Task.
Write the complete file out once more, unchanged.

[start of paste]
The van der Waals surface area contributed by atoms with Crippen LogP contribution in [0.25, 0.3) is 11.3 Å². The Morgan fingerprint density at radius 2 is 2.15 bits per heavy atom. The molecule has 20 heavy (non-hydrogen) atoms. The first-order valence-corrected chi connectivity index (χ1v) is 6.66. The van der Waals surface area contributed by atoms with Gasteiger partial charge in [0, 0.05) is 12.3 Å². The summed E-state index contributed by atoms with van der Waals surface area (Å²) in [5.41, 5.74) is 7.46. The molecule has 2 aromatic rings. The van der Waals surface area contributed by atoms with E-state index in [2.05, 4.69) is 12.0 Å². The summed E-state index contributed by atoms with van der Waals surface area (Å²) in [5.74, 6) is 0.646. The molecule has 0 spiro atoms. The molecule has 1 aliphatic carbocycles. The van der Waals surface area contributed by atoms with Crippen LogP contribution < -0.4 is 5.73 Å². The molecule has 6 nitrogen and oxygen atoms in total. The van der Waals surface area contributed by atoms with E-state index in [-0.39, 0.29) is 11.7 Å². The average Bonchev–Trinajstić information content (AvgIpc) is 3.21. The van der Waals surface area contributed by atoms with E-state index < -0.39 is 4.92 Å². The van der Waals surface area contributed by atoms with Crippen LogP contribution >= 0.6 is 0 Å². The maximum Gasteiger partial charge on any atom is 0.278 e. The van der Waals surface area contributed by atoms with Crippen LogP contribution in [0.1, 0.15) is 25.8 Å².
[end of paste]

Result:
The van der Waals surface area contributed by atoms with Crippen LogP contribution in [0.25, 0.3) is 11.3 Å². The Morgan fingerprint density at radius 2 is 2.15 bits per heavy atom. The molecule has 20 heavy (non-hydrogen) atoms. The first-order valence-corrected chi connectivity index (χ1v) is 6.66. The van der Waals surface area contributed by atoms with Gasteiger partial charge in [0, 0.05) is 12.3 Å². The summed E-state index contributed by atoms with van der Waals surface area (Å²) in [5.41, 5.74) is 7.46. The molecule has 2 aromatic rings. The van der Waals surface area contributed by atoms with E-state index in [2.05, 4.69) is 12.0 Å². The summed E-state index contributed by atoms with van der Waals surface area (Å²) in [5.74, 6) is 0.646. The molecule has 0 spiro atoms. The molecule has 1 aliphatic carbocycles. The van der Waals surface area contributed by atoms with Crippen LogP contribution < -0.4 is 5.73 Å². The molecule has 6 nitrogen and oxygen atoms in total. The van der Waals surface area contributed by atoms with E-state index in [-0.39, 0.29) is 11.7 Å². The average Bonchev–Trinajstić information content (AvgIpc) is 3.21. The van der Waals surface area contributed by atoms with E-state index < -0.39 is 4.92 Å². The van der Waals surface area contributed by atoms with Crippen LogP contribution >= 0.6 is 0 Å². The maximum Gasteiger partial charge on any atom is 0.278 e. The van der Waals surface area contributed by atoms with Crippen LogP contribution in [0.1, 0.15) is 25.8 Å².